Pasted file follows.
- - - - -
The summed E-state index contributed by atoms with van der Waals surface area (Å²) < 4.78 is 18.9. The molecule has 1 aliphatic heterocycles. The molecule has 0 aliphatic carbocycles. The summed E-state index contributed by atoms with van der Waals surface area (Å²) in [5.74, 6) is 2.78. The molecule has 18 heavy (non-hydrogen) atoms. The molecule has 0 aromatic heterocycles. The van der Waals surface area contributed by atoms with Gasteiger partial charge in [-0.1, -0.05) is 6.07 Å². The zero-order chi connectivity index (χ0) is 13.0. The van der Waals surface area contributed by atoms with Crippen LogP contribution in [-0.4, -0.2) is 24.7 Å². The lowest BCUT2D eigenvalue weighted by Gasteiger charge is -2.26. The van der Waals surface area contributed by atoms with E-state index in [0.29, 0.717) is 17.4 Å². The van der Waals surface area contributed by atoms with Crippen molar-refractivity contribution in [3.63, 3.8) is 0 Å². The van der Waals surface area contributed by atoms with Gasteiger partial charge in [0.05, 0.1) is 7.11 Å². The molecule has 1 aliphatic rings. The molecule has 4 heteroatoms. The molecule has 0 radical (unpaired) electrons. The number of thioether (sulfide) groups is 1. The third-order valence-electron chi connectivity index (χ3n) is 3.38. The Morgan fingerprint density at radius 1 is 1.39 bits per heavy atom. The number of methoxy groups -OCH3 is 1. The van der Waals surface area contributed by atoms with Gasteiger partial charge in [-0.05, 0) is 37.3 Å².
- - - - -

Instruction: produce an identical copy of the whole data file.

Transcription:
The summed E-state index contributed by atoms with van der Waals surface area (Å²) < 4.78 is 18.9. The molecule has 1 aliphatic heterocycles. The molecule has 0 aliphatic carbocycles. The summed E-state index contributed by atoms with van der Waals surface area (Å²) in [5.74, 6) is 2.78. The molecule has 18 heavy (non-hydrogen) atoms. The molecule has 0 aromatic heterocycles. The van der Waals surface area contributed by atoms with Gasteiger partial charge in [-0.1, -0.05) is 6.07 Å². The zero-order chi connectivity index (χ0) is 13.0. The van der Waals surface area contributed by atoms with Crippen LogP contribution in [-0.4, -0.2) is 24.7 Å². The lowest BCUT2D eigenvalue weighted by Gasteiger charge is -2.26. The van der Waals surface area contributed by atoms with E-state index in [0.29, 0.717) is 17.4 Å². The van der Waals surface area contributed by atoms with Crippen molar-refractivity contribution in [3.63, 3.8) is 0 Å². The van der Waals surface area contributed by atoms with Gasteiger partial charge in [0.05, 0.1) is 7.11 Å². The molecule has 1 aliphatic rings. The molecule has 4 heteroatoms. The molecule has 0 radical (unpaired) electrons. The number of thioether (sulfide) groups is 1. The third-order valence-electron chi connectivity index (χ3n) is 3.38. The Morgan fingerprint density at radius 1 is 1.39 bits per heavy atom. The number of methoxy groups -OCH3 is 1. The van der Waals surface area contributed by atoms with Gasteiger partial charge in [-0.05, 0) is 37.3 Å².